16. 16. (b)(6) NON-PRECEDENT DECISION Page 16 sound factual basis for the conclusion about the educational requirements for the particular position here at issue. Moreover, he did not support his conclusions by providing copies or citations of any research material used. He has not provided sufficient facts that would support the assertion that the proffered position requires at least a bachelor's degree in a specific specialty (or its equivalent). In summary, for the reasons discussed above, we conclude that the opinion letter rendered by Dr. is not probative evidence to establish the proffered position as a specialty occupation. The conclusions reached by Dr. lack the requisite specificity and detail and are not supported by independent, objective evidence demonstrating the manner in which he reached such conclusions. Therefore, we decline to defer to Dr. findings and ultimate conclusions, and further finds that his opinion letter · is not probative evidence towards satisfying any criterion of the regulation at 8 C.F.R. § 214.2(h)(4)(iii)(A). We may, in our discretion, use as advisory opinion statements submitted as expert testimony. However, where an opinion is not in accord with other information or is in any way questionable, we are not required to accept or may give less weight to that evidence. Matter of Caron International, 19 I&N Dec. 79 1 (Comm'r 1 988). As the evidence of record does not establish that the particular position here proffered is one for which the normal minimum entry requirement is a baccalaureate or higher degree, or the equivalent, in a specific specialty, the petitioner has not satisfied the criterion at 8 C.F.R. § 2 14.2(h)(4)(iii)(A)(l). Next, we find that the petitioner has not satisfied the first of the two alternative prongs of 8 C.F.R. § 214.2(h)(4)(iii)(A)(2). This prong alternatively calls for a petitioner to establish that a requirement of a bachelor's or higher degree in a specific specialty, or its equivalent, is common for positions that are identifiable as be'ing (1) in the petitioner's industry, (2) parallel to the proffered position, and also (3) located in organizations that are similar to the petitioner. In determining whether there is a common degree requirement, factors often considered by USCIS include: whether the Handbook reports that the industry requires a degree; whether the industry's professional association has made a degree a minimum entry requirement; and whether letters or affidavits from firms or individuals in the industry attest -that such firms "routinely employ and recruit only degreed individuals." See Shanti, Inc. v. Reno, 36 F. Supp. 2d at 1 1 65 (quoting Hird/Blaker Corp. v. Sava, 712 F. Supp. at 1 1 02. In the instant case, the petitioner has not established that the proffered position falls under an occupational category for which the Handbook, or other reliable and authoritative source, indicates that there is a standard, minimum entry requirement of at least a bachelor's degree in a specific specialty or its equivalent. Also, there are no submissions from professional associations in the petitioner's industry attesting that individuals employed in positions parallel to the proffered position are routinely required to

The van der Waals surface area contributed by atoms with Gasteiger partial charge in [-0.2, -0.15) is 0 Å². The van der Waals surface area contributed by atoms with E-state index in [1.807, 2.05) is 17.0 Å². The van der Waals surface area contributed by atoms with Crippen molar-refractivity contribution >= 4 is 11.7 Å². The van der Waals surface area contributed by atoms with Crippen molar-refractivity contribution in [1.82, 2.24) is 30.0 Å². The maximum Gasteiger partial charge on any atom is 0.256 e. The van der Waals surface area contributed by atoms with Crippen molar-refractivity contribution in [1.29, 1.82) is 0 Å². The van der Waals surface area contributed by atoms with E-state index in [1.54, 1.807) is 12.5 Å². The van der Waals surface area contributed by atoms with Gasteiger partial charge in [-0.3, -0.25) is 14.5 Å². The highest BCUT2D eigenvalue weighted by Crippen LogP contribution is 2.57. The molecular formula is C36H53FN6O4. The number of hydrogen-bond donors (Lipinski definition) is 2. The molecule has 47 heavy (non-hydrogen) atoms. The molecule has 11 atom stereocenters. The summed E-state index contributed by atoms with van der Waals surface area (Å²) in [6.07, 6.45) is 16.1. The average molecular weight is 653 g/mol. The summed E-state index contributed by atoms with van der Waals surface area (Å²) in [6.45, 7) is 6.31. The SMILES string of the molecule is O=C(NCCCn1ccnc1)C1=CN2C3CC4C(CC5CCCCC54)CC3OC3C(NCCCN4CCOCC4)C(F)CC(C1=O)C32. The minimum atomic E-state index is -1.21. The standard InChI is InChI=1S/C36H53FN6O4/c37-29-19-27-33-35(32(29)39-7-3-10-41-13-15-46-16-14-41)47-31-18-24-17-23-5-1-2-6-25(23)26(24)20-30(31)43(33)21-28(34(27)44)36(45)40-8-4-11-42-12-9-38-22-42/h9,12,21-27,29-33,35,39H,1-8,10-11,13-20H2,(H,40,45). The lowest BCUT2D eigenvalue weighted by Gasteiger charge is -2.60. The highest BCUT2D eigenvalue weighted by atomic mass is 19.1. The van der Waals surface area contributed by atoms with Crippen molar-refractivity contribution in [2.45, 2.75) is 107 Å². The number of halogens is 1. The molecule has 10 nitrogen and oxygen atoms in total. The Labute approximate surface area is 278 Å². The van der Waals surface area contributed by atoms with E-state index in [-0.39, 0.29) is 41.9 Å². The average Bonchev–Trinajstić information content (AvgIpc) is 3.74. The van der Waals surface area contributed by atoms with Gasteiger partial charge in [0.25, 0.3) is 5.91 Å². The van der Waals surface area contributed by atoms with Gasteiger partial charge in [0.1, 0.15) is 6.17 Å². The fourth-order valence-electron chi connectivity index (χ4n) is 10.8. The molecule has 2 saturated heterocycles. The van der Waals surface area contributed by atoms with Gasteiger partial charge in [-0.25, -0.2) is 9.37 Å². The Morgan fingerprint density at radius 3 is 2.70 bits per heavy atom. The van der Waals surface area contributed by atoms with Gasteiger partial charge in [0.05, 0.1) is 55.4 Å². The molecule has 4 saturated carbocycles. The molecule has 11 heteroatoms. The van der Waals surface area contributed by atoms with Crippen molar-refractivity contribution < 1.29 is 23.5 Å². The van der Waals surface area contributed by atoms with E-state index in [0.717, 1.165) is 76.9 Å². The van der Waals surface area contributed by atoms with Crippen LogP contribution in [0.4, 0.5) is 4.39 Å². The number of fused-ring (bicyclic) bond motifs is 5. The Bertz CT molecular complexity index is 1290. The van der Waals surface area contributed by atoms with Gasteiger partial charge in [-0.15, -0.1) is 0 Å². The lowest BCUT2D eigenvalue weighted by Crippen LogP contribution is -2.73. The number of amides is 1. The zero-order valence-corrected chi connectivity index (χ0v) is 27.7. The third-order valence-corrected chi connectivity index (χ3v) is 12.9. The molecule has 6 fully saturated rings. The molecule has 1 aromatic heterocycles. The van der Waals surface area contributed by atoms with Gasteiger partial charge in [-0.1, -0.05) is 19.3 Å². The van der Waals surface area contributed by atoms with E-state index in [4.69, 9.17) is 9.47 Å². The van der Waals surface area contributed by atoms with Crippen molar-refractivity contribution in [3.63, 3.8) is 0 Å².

17. 17. (b)(6) NON-PRECEDENT DECISION Page 17 have a minimum of a bachelor's degree in a specific specialty or its equivalent for entry into those positions. The record does contain the July I , 20 1 4 letter from _ _ It states that based on the duties attributed to the proffered position and the requirements of parallel positions in the petitioner's industry, the proffered position would require a bachelor's degree in logistics, supply chain management, or a closely related field. Based upon a complete review of Mr. letter, we note he has failed to provide sufficient information regarding the basis of his claimed expertise on this particular issue. While he claims to have over 9 years of experience in this industry, there is no indication that he has published any work or conducted any research or studies pertinent to the educational requirements for logistics manager positions (or parallel positions) in the petitioner's industry for similar organizations, and no indication of recognition by professional organizations that he is an authority on those specific requirements. Moreover, Mr. relied on the petitioner's job description upon which he based his conclusion. However, we noted inconsistencies in the job descriptions provided by the petitioner and concluded that the petitioner has not sufficiently demonstrated the substantive nature of the duties the beneficiary would perform. Further, there is no indication that Mr. contains any knowledge of the proffered position as it would be performed in the context of the petitioner's operations beyond the duty description upon which he based his opinion. He does not demonstrate in-depth knowledge of the specific business operations or how the duties of the position WOIJ.ld actually be performed in the context of the petitioner's business enterprise. For instance, there is no evidence that Mr. visited the petitioner's business, observed the petitioner's employees, interviewed them about the nature oftheir work, or documented the knowledge that they apply on thejob. Mr. asserts a general industry educational standard for logistics manager positions without referencing any supporting authority or any empirical basis for the pronouncement. He states that he "reviewed the duties and the degree requirement for parallel positions among similarly situated companies in [the petitioner's] industry," but does not identify sources of his review. Likewise, he does not provide a substantive, analytical basis for his opinion and ultimate conclusion. He does not relate his conclusion to specific, concrete aspects of the petitioner's business operations to demonstrate a sound factual basis for the conclusion about the educational requirements for the particular position here at issue. In summary, and for each and all ofthe reasons discussed above, we conclude that the opinion letter rendered by Mr. is not probative evidence to establish the proffered position qualifies as a specialty occupation. The conclusions reached by Mr. are not supported by independent, objective evidence demonstrating the manner in which he reached such conclusions. There is an inadequate factual foundation established to support the opinion. As such, Mr. findings will not be accorded any deference, and his opinion letter is not probative evidence towards satisfying any criterion ofthe regulation at 8 C.P.R. § 2 14.2(h)(4)(iii)(A).